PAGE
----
Now this sister is a long-time teacher: 60 years, that is a long time! A teacher always carries a pencil or pen in her pocket, or at least in easy reach, for presumably literary thoughts or just a note to tell a student this or that for encouragement or reprimand as the case maybe. When I arrived at the Begijnhof two years ago I decided, ‘No pencil in the pocket.’ My daily routine is to reflect, pray, be with God, do lace. No pencil! But…in praying in the chapel or in church I get ideas which I hope are from God about varying things in my life, how to say I am sorry about something, how to think enough of others to say this or that, encouragement or just updating the calendar… What, no pencil! This morning in the monastery chapel, I had an inspiration—or so I thought. I prowled every little drawer in the chapel looking for a pencil to write on a brochure I had in hand. Not a pencil to be found! These sisters pray; they do not chase pencils for thoughts! The mere fact that there are no pencils in these drawers or perhaps only in a more hidden spot is silent and mute testimony to the primary importance of prayer and praise in this monastery. No pencils needed for that!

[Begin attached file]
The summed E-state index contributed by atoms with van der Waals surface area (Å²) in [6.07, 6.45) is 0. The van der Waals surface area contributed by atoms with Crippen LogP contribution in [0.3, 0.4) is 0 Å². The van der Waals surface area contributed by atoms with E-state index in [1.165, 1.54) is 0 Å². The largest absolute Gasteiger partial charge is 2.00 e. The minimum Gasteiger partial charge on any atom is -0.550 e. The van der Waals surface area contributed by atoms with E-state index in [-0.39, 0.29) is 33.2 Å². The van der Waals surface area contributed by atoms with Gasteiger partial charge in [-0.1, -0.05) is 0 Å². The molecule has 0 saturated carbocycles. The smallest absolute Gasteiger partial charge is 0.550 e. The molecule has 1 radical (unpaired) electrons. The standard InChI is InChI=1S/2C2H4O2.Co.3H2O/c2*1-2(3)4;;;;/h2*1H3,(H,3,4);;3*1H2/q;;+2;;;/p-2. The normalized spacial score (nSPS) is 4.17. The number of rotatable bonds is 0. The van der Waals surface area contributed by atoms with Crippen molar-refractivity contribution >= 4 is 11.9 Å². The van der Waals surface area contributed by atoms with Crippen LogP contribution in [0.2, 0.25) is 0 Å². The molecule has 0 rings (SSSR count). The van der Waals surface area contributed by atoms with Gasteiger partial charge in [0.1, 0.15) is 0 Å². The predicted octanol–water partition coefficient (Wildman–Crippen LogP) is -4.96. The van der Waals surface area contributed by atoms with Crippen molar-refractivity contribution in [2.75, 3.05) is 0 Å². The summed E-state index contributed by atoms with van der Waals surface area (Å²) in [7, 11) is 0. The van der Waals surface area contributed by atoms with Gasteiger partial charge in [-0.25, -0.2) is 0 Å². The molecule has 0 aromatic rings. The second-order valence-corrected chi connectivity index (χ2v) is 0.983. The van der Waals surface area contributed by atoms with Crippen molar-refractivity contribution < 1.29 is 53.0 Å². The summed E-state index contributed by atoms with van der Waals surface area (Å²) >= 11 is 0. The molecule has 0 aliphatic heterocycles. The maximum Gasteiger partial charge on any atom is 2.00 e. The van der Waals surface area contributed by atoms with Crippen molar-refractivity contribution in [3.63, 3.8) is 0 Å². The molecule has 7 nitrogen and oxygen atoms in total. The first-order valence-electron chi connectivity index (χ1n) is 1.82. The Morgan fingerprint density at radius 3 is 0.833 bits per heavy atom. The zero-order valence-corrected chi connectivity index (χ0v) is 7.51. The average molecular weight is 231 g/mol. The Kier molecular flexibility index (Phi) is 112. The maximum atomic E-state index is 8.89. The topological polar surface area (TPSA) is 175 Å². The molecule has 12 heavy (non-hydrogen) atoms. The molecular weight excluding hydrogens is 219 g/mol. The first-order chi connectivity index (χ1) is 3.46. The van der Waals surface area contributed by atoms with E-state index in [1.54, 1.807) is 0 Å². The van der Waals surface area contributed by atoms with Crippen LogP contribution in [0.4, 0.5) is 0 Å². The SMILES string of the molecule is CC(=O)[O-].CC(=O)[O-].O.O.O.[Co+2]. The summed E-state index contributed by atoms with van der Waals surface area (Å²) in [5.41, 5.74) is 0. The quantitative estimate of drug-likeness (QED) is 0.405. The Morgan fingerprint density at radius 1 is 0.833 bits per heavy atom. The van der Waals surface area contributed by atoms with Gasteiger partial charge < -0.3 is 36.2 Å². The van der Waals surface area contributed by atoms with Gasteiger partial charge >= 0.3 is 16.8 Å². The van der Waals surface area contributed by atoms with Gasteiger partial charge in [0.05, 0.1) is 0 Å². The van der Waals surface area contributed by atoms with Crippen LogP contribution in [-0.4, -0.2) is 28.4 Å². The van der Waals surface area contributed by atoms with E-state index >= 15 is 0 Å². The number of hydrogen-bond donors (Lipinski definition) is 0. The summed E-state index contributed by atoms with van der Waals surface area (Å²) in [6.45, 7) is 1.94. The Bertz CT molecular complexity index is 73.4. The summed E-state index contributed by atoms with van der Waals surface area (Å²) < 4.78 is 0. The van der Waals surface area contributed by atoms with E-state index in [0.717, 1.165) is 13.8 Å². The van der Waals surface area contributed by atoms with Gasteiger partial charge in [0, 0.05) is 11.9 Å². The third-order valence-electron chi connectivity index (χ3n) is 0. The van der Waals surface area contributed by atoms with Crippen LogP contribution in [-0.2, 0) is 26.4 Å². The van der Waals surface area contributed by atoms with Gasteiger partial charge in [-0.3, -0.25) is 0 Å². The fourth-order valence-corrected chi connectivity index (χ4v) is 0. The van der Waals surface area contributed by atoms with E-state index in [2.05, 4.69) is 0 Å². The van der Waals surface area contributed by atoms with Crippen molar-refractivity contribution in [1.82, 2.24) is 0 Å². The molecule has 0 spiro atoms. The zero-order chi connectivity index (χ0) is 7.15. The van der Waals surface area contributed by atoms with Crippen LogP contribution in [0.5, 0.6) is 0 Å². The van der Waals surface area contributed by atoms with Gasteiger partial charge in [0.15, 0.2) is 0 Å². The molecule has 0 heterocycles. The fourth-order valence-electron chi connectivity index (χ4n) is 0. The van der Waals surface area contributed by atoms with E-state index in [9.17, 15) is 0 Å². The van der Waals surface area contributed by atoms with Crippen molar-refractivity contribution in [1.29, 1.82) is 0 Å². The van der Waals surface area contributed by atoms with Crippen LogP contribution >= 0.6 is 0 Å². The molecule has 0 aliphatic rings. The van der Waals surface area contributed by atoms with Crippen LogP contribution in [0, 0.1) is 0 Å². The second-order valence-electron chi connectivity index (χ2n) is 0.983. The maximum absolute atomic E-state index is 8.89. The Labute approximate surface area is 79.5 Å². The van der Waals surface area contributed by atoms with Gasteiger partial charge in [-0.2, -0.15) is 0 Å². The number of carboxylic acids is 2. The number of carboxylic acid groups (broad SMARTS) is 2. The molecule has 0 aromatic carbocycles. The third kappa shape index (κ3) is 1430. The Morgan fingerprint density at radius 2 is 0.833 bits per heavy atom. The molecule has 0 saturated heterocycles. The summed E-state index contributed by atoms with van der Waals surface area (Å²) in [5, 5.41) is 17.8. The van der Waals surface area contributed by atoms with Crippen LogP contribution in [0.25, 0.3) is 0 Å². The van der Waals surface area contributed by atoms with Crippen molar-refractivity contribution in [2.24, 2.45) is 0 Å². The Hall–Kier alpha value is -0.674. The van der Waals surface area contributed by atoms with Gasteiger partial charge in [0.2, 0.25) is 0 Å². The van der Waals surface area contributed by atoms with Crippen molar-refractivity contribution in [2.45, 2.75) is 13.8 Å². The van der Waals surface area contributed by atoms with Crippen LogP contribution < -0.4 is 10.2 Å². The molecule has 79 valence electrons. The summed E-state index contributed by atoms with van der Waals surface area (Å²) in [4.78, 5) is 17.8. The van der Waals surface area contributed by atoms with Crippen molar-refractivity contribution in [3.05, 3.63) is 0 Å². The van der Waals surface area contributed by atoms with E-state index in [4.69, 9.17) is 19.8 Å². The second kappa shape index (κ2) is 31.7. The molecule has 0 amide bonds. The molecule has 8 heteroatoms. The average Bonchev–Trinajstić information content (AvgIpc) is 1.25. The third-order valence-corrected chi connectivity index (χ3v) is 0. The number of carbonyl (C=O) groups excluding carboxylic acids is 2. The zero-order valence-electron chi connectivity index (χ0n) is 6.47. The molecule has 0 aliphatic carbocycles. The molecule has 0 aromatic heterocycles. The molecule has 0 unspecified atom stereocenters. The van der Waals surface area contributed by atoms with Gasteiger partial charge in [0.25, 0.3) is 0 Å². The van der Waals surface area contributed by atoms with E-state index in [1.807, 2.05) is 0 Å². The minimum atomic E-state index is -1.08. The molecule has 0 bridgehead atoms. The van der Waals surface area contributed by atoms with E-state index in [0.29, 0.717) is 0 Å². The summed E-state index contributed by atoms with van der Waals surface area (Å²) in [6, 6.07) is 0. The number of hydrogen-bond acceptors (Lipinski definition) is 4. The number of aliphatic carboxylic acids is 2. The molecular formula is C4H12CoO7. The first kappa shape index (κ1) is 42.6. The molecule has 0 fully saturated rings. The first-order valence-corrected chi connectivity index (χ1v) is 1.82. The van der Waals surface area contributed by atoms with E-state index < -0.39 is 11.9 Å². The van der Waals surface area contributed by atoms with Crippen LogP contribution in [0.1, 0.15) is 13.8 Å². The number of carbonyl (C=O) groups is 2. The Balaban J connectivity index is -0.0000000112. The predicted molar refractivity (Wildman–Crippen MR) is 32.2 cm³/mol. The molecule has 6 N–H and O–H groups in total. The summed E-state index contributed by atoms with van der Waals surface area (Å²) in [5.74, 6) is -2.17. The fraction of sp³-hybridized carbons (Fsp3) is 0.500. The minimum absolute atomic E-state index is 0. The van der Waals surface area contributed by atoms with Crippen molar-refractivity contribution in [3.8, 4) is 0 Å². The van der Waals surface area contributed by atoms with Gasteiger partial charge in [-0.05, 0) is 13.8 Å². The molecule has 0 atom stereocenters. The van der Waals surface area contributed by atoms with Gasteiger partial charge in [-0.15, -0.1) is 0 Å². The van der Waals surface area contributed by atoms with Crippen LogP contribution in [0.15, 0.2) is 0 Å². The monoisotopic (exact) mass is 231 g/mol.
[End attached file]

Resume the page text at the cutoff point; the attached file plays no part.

Another note on pencils. I did actually invest in some new pencils to study my Nederlands/Dutch. A teacher and a student often begin a new term with a new pencil or pen. The inscription on a pencil in a nearby store caught my eye and enshrines my hope of passing the 10 levels of Nederlands. I have succeeded through Level 7. Three more to go. “Alles begint met een potlood en een droom.” For those of my readers who are non-Dutch speakers, which may be everyone I know!! (one Dutch speaker faithfully reads my blogs), the translation is, ‘Everything begins with a pencil and a dream.’ A positive and encouraging thought to live by whether in the religious life or the life of the world.